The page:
As this new year and decade begins, let’s take a moment to think about all the people for whom this will be their very first year, all the Emmas and Emils and Aasmas and Szymons whose birthdate will be 2020.
If trends continue, there will be more than 61,000 newborn Danes joining us this year. And according to Denmark’s Statistik, 22% of children born here will have a mother who is not ethnic Danish.
That’s something I know a little about, being a non-Danish mother myself.
Free play and bonfires
It’s an interesting position, being a parent in a culture where people are very confident about their approach to parenting. The free play! The bonfires! The outdoor excursions even if it’s raining! The creativity! The collaboration!
Parenting is one of the many ways in which Denmark confidently feels it leads the world. Non-Danes who live here, the suggestion goes, should simply watch and learn from the masters.
But us 22% of mothers are secretly parenting our kids a little bit differently.
What the Danes do – and a bit more
Many of our kids are half-Danish, and we do all the things the Danes do. We encourage our kids to join football clubs, we put together costumes for Festelavn, we show up to take photos on the first day of school. (Although I missed this because I didn’t realize it was a thing, and ten years later my daughter is still angry about it.)
But we do more. Behind the quiet doors of Danish neighborhoods live Chinese parents who send their kids to Chinese-language classes on the weekends and Indian parents who enroll their kids in cricket.
There are African parents who make their kids dress up in suits and dresses to attend the local African church, and American parents who make them follow all the US political developments so they can be ready to vote at age 18.
And when it comes to school, we non-Danish parents tend to be a little pushy. Yes, pushy.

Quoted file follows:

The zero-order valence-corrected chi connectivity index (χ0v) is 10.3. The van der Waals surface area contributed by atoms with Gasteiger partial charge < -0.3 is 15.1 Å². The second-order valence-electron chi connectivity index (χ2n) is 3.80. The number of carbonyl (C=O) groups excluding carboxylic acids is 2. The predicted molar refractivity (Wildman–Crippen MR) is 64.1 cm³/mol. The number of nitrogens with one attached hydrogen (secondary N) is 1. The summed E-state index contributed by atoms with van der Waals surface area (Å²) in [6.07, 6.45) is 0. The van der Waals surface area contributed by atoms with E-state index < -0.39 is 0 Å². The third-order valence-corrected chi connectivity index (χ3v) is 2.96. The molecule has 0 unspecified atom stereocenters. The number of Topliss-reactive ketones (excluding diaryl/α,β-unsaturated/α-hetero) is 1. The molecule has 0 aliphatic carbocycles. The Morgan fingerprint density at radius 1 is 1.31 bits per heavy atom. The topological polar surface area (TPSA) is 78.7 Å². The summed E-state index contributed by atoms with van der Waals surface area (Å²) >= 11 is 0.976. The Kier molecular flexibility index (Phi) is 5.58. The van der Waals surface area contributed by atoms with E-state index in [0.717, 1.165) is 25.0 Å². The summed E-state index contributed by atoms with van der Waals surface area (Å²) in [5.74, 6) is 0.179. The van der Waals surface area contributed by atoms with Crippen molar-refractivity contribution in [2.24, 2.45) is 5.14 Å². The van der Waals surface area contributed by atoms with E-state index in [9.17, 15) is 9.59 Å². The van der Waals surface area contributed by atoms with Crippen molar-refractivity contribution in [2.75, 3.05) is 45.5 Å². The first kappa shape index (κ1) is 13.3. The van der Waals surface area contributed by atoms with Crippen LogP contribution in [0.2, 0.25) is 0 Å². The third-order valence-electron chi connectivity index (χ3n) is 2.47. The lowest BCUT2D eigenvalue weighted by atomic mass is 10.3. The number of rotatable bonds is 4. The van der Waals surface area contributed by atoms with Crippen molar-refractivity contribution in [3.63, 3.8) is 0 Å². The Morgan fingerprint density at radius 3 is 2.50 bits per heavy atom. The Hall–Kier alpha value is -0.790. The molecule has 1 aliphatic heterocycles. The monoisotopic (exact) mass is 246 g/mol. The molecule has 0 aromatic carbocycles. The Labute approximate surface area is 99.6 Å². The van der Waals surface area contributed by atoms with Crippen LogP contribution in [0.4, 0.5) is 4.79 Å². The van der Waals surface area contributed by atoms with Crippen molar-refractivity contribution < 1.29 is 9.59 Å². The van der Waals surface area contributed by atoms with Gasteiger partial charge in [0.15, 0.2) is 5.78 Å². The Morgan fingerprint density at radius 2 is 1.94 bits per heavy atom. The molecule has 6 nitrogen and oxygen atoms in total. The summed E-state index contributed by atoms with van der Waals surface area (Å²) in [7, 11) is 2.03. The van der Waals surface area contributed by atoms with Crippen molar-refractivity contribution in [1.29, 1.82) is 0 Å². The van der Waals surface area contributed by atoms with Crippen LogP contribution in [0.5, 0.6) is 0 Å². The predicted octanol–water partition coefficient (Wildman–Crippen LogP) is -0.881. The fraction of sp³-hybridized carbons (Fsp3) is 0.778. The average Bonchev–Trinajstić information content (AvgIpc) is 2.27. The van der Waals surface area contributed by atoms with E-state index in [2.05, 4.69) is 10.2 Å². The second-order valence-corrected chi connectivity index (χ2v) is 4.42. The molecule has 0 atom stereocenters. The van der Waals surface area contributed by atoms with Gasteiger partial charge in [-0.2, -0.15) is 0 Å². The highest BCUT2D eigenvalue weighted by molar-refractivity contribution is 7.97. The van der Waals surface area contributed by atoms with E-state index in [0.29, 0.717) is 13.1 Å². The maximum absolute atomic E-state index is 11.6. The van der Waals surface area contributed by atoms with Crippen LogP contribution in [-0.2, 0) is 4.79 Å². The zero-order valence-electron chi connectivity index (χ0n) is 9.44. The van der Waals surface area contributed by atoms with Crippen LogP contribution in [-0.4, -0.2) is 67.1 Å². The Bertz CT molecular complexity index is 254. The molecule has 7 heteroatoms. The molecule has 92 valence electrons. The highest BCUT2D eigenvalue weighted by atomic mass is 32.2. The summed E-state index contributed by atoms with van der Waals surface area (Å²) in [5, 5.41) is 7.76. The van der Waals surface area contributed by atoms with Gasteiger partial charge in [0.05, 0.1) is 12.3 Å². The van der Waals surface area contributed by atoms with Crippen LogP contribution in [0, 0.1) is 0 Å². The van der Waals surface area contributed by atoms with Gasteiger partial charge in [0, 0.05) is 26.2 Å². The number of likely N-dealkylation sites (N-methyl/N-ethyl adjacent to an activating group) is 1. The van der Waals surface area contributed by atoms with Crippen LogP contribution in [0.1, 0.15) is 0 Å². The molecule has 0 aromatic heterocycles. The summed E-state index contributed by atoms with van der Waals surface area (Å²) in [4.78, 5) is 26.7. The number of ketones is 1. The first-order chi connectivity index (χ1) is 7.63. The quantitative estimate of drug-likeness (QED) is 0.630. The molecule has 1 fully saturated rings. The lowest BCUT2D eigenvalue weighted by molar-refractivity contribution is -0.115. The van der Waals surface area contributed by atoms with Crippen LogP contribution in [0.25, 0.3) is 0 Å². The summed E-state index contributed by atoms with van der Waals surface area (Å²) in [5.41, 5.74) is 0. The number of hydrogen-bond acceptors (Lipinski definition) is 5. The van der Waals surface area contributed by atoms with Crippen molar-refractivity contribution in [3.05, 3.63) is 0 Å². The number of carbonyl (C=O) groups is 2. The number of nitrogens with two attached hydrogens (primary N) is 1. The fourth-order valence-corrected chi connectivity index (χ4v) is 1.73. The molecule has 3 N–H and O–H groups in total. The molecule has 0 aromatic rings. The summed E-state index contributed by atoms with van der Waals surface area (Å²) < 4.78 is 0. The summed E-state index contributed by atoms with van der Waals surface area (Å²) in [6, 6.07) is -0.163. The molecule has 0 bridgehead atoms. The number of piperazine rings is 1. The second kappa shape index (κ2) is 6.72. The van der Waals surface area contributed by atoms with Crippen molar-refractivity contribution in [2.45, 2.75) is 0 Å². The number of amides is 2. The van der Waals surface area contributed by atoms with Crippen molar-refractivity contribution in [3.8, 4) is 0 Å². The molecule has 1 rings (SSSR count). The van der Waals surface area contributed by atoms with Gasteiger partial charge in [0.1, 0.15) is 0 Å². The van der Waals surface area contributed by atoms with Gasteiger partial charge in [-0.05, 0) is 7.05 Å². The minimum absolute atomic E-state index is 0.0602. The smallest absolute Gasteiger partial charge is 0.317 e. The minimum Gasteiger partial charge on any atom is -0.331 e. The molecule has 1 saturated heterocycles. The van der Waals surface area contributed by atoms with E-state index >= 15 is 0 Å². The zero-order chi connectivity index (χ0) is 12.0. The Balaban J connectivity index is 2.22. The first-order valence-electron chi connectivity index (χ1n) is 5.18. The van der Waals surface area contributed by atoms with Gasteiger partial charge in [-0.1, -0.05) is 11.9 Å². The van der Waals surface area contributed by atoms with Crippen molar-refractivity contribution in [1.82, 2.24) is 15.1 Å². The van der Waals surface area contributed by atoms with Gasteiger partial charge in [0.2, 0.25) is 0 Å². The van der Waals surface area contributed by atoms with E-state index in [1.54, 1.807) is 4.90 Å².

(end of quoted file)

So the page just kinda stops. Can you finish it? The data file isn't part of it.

Preparation for life in a social welfare state
When Danish parents are asked what’s most important when it comes to their child’s school experience, and they will generally say, “That they have friends”.
That’s because social fit, being able to fit in well with the group, is important in Danish life and in Danish business. “Pear Danish” kids are being prepared to spend their lives in a social welfare state, where competition is discouraged and where there will always be enough to go around if we only share.
Having come from the rest of the world, we non-Danish moms know that life isn’t always like that.
More emphasis on competitiveness
There is not always enough to go around, and some people will have more than others, and those will usually be the people who have the best educations plus the drive and discipline to put those educations to use.
Unhampered by Janteloven, we want our kids to be the best, and we put much more emphasis on academics, grades, and competitiveness than many Danish parents do.
Ask a Danish parent what they want for their children, and they’ll say, “We only want them to be happy.” Ask a foreign parent, and they’ll say, “We only want them to be happy, and to have an advanced degree in law, medicine, engineering, or business.”
Scare stories about China
This is why so many of the kids profiled in the media with the “top karaktergennemsnit” of the season are not ethnic Danish, and nydansker girls, despite the occasional differences in language, culture and fashion choices, are collecting almost as many higher education certificates as their Danish counterparts.
No one can argue that there aren’t many positives to the Danish way of parenting. After all, Denmark is a prosperous country with a knowledge culture that rewards cooperation and innovation, plus the whole happiest-nation thing.
That said, scare stories about how China, Singapore and other countries are outpacing Denmark in the PISA educational rankings have become a standard in Danish media, along with worries about Danish students’ competitiveness.
Maybe those worries are misdirected. The real competition is probably sitting at the next desk, with a pushy foreign parent at home.
This column originally ran in the Danish tabloid BT on January 1, 2020.